Black male college students feel pressured to fulfill media-spun social expectations to be overly sexual, aggressive and athletic in college.
In an ongoing study I’m conducting on Black manhood in college, Black male students across 12 different colleges unearthed hidden pressures to fulfill social expectations to be overly sexual, overly aggressive and athletic in college. Most study participants claimed or suggested that the stereotypical yet dominant images of Black men in media, particularly in television and movies, are linked to these pressures. A key question emerges: When Black college men are represented in media, how do these characterizations fail to represent a fuller, truer depiction about this group?
White men in college receive multiple representations in television and movies as White men’s interests still remain standard in American society. One need only visit a neighborhood video store to locate media in which the following models of White men in college are clear: the “everyman” and “common-man” in movies like “Animal House” and “Rudy”; the heroic and virtuous men in movies like “Good Will Hunting” and “With Honors”; the privileged men of “The Skulls”; and the exaggerated intellect of characters in the “Revenge of the Nerds” series, “Real Genius” and even “Soul Man” in which actor C. Thomas Howell portrays a White man who masquerades as a Black man to receive a scholarship earmarked for Black students.
These, and other “mainstream” films like them, entitle White men to a range of characters that manage to be “White,” “collegiate,” and “men” simultaneously. However, Black college men characters are absent in the media unless they follow a storyline formula of manipulating women and forcefully overpowering other men. For example, consider films like “School Daze,” “Higher Learning,” “Drumline,” and “Stomp the Yard” in which Black men in college are consistently portrayed as angry, overly sexual and domineering. Recently, reality television is doing much to further the prominence of these stereotypes.
Black Entertainment Television’s most recent installment of its “reality” series, “College Hill Atlanta,” plays out stereotypes described in my ongoing study of Black college men’s manhood and masculinities. In its most recent season, Drew, a dreadlocked, tattooed rapper, spent night after night engaging in sexually promiscuous and risky behavior with different women or writing misogynistic and sexually explicit rap lyrics. Also in the house was Dorion who, unashamed of being nonintimidating and intellectual, assumed key roles in the cast’s creative and community service projects.
Drew appears focused on his “coolness” (i.e., player-of-women status, defiant posture and aloofness), which almost instantly appears to earn admiration from the other Black college men in the house. However, Dorion is forced to clarify his sexuality to this group of men and, after doing so, is still largely unaccepted in that group. Dorion’s story symbolizes the suspicion that some nonstereotypical Black college men are found to endure generally and in the media. As “College Hill” showed, these suspicions include perceptions as asexual or gay and/or perceptions as acting White or otherwise racially inauthentic. Why does being anti-intellectual, belligerent and disrespectful seem to afford Black college men social privilege and popularity? Black men in college, particularly those in groups, report that college enrollment does little to push against stereotypical ways of thinking about Black men.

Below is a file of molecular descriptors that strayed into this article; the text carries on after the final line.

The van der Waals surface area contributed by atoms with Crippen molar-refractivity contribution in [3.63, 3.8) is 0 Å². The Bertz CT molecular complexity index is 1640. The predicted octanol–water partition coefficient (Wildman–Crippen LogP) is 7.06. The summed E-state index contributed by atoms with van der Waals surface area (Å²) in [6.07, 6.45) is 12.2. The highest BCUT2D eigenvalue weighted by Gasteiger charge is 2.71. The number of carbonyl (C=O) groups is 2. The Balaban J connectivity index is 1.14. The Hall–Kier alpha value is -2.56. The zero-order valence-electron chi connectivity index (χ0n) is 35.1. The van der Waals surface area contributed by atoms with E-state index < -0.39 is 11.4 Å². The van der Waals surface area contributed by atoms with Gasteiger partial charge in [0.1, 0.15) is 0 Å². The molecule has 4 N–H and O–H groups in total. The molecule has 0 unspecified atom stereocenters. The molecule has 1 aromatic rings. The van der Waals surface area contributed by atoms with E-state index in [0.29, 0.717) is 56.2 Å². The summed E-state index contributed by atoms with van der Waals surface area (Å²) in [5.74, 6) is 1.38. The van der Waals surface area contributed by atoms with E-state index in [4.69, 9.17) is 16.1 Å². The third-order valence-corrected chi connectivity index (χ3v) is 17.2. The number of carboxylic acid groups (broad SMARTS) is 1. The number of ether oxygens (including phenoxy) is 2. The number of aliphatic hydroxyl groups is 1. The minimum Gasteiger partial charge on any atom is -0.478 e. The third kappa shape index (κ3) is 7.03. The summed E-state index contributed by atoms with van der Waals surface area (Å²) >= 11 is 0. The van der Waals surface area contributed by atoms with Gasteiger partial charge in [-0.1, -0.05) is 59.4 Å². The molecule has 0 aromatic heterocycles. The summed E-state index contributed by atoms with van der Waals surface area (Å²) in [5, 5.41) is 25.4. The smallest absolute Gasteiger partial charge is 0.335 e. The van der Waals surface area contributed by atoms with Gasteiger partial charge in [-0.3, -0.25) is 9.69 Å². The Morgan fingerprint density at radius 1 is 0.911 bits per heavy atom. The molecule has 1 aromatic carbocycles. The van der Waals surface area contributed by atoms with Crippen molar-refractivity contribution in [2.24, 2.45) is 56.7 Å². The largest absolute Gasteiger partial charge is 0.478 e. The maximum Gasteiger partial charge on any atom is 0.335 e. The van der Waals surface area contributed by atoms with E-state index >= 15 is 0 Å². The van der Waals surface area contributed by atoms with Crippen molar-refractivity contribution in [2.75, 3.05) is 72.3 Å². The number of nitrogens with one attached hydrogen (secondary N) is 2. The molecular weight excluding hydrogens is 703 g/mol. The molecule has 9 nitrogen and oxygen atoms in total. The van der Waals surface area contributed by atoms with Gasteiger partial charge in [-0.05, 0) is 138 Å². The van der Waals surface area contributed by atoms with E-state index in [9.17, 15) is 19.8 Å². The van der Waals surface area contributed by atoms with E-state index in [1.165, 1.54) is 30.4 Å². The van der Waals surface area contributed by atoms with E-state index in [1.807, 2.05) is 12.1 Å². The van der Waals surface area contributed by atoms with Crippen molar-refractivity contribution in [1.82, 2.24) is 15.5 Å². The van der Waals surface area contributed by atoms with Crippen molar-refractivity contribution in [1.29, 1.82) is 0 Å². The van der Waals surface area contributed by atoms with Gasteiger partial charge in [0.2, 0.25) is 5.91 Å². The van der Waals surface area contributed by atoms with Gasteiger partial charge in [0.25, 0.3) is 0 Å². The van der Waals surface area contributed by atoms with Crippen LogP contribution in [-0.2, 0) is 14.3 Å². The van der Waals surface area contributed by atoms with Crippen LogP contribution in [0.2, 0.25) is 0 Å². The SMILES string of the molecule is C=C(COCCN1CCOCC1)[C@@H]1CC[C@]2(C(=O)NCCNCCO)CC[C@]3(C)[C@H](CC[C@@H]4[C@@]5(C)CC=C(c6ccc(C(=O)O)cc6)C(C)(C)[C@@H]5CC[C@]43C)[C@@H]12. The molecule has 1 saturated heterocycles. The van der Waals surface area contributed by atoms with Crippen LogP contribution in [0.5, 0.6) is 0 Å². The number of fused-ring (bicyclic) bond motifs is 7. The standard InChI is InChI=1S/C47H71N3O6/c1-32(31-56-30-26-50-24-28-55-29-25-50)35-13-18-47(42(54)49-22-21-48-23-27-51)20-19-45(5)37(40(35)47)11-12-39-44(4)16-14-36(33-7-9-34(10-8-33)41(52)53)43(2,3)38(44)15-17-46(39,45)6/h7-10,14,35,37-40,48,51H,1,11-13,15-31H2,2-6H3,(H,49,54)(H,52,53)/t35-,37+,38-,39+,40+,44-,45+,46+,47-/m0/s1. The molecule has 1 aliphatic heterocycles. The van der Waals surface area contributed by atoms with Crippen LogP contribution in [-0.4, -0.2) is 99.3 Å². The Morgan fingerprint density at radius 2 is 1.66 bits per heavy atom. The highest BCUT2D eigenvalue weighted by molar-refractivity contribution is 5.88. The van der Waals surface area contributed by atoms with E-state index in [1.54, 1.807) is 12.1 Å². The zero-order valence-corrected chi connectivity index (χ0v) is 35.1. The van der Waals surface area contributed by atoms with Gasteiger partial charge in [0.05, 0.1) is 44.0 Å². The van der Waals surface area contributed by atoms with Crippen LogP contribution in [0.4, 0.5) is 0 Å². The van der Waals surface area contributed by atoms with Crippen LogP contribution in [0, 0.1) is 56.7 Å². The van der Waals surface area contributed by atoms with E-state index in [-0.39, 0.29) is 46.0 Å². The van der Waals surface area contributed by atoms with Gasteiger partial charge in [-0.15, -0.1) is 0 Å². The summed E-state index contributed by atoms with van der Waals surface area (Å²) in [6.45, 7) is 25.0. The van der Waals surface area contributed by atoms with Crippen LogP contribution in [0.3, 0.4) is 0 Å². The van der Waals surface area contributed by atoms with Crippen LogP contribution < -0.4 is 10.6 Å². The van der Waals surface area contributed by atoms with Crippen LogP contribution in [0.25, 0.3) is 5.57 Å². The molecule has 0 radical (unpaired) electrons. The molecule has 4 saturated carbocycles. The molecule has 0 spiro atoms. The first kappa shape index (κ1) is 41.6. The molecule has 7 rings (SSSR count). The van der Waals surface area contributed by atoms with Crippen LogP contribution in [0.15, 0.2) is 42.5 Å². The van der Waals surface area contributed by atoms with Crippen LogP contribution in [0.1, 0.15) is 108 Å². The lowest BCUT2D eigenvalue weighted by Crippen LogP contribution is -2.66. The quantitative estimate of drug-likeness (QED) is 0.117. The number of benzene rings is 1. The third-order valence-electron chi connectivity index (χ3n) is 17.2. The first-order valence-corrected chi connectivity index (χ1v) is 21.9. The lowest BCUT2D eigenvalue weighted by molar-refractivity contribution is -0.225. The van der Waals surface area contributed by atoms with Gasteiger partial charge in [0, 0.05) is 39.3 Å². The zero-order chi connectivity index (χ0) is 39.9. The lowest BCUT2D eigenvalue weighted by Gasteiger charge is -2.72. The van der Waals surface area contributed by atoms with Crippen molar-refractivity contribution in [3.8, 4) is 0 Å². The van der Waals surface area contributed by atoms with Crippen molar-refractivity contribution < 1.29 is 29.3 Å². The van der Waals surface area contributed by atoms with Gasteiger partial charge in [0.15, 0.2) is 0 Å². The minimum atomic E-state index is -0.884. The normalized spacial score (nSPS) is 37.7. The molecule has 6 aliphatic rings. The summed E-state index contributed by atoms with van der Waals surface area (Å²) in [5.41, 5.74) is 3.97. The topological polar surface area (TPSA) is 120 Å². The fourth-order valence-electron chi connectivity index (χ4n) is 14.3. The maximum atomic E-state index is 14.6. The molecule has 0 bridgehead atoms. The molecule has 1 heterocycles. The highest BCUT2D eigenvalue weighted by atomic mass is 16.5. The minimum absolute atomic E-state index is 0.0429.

Black men in Black Greek-letter fraternities, for example, have described being perceived as “educated gangs” or “collegiate thugs.” Even more troubling is that Black Greek-letter fraternities are stereotyped in reality the way that television and movies largely portray. For instance, one Black Greekletter fraternity is stigmatized as overly sexual and shallow. Though one other fraternity is stereotyped as scholarly, gentlemanly and replete with leaders, this fraternity is also stereotyped as less masculine and “gay.”
In addition, Black male athletes in college, particularly in large, predominantly White, Division I athletic universities, are widely perceived as campus heroes for their athletic prowess, virile appearances and attractiveness to women. Meanwhile, nonathletic Black college men on those same campuses are pressured to conform to similar masculinities. Why do images of Black men in college still disproportionately reflect an all-body-and-nomind aesthetic?
Media must expand how Black men in college are portrayed in movies, television and other broadcasts. In concert, colleges must also aid to disrupt pressures Black college men may feel to conform to stereotypes. Moving toward a quality collegiate experience for Black men involves developing strategies for inclusion where all Black men may feel supported and engaged. This will require colleges to identify spaces and places to eradicate stereotypes, sexism, and homophobia. Men’s groups (i.e., friendships, fraternities), men’s sessions, and other initiatives and interventions must account for the diversities that Black men bring to college. Colleges, families, communities and other societal institutions must join together, teaching lessons and providing opportunities to enlarge Black men’s understanding of who they can be, become and, ultimately, do.
Dr. T. Elon Dancy II is an assistant professor of adult and higher education at the University of Oklahoma in Norman, Okla.
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